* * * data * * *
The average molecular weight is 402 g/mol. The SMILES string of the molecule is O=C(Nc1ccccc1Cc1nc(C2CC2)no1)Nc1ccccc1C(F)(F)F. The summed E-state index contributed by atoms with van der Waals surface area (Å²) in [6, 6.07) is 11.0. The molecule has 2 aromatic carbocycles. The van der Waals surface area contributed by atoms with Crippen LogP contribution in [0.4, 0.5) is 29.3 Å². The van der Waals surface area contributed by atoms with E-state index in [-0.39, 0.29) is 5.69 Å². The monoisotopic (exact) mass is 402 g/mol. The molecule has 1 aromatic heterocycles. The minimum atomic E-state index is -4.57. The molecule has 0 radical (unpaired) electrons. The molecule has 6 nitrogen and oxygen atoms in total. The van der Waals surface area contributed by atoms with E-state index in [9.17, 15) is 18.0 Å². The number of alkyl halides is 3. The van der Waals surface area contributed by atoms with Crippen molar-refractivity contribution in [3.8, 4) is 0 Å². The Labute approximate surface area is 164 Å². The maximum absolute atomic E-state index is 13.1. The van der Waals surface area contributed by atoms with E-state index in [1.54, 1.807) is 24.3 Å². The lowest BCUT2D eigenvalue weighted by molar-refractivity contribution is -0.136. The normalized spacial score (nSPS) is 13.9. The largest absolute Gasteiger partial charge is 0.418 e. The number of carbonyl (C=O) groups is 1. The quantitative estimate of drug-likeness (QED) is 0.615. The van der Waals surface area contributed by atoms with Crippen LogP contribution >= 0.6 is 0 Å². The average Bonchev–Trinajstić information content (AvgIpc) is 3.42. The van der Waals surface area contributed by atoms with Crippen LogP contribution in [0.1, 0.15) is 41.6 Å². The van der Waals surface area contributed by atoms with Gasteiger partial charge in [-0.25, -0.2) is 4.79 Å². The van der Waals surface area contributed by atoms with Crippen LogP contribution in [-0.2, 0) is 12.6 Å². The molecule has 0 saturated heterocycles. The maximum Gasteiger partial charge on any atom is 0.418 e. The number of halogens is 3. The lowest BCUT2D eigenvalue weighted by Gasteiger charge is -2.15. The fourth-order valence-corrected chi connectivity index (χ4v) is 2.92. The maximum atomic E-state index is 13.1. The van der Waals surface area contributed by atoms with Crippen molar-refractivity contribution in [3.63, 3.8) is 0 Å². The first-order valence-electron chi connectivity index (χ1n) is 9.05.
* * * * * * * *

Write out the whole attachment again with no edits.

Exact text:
The average molecular weight is 402 g/mol. The SMILES string of the molecule is O=C(Nc1ccccc1Cc1nc(C2CC2)no1)Nc1ccccc1C(F)(F)F. The summed E-state index contributed by atoms with van der Waals surface area (Å²) in [6, 6.07) is 11.0. The molecule has 2 aromatic carbocycles. The van der Waals surface area contributed by atoms with Crippen LogP contribution in [0.4, 0.5) is 29.3 Å². The van der Waals surface area contributed by atoms with E-state index in [-0.39, 0.29) is 5.69 Å². The monoisotopic (exact) mass is 402 g/mol. The molecule has 1 aromatic heterocycles. The minimum atomic E-state index is -4.57. The molecule has 0 radical (unpaired) electrons. The molecule has 6 nitrogen and oxygen atoms in total. The van der Waals surface area contributed by atoms with E-state index in [9.17, 15) is 18.0 Å². The number of alkyl halides is 3. The van der Waals surface area contributed by atoms with Crippen molar-refractivity contribution in [3.8, 4) is 0 Å². The Labute approximate surface area is 164 Å². The maximum absolute atomic E-state index is 13.1. The van der Waals surface area contributed by atoms with E-state index in [1.54, 1.807) is 24.3 Å². The lowest BCUT2D eigenvalue weighted by molar-refractivity contribution is -0.136. The normalized spacial score (nSPS) is 13.9. The largest absolute Gasteiger partial charge is 0.418 e. The number of carbonyl (C=O) groups is 1. The quantitative estimate of drug-likeness (QED) is 0.615. The van der Waals surface area contributed by atoms with Crippen LogP contribution >= 0.6 is 0 Å². The average Bonchev–Trinajstić information content (AvgIpc) is 3.42. The van der Waals surface area contributed by atoms with Crippen LogP contribution in [0.1, 0.15) is 41.6 Å². The van der Waals surface area contributed by atoms with Gasteiger partial charge in [-0.25, -0.2) is 4.79 Å². The van der Waals surface area contributed by atoms with Crippen LogP contribution in [-0.2, 0) is 12.6 Å². The molecule has 0 saturated heterocycles. The maximum Gasteiger partial charge on any atom is 0.418 e. The number of halogens is 3. The lowest BCUT2D eigenvalue weighted by Gasteiger charge is -2.15. The fourth-order valence-corrected chi connectivity index (χ4v) is 2.92. The maximum atomic E-state index is 13.1. The van der Waals surface area contributed by atoms with Crippen molar-refractivity contribution in [3.63, 3.8) is 0 Å². The first-order valence-electron chi connectivity index (χ1n) is 9.05.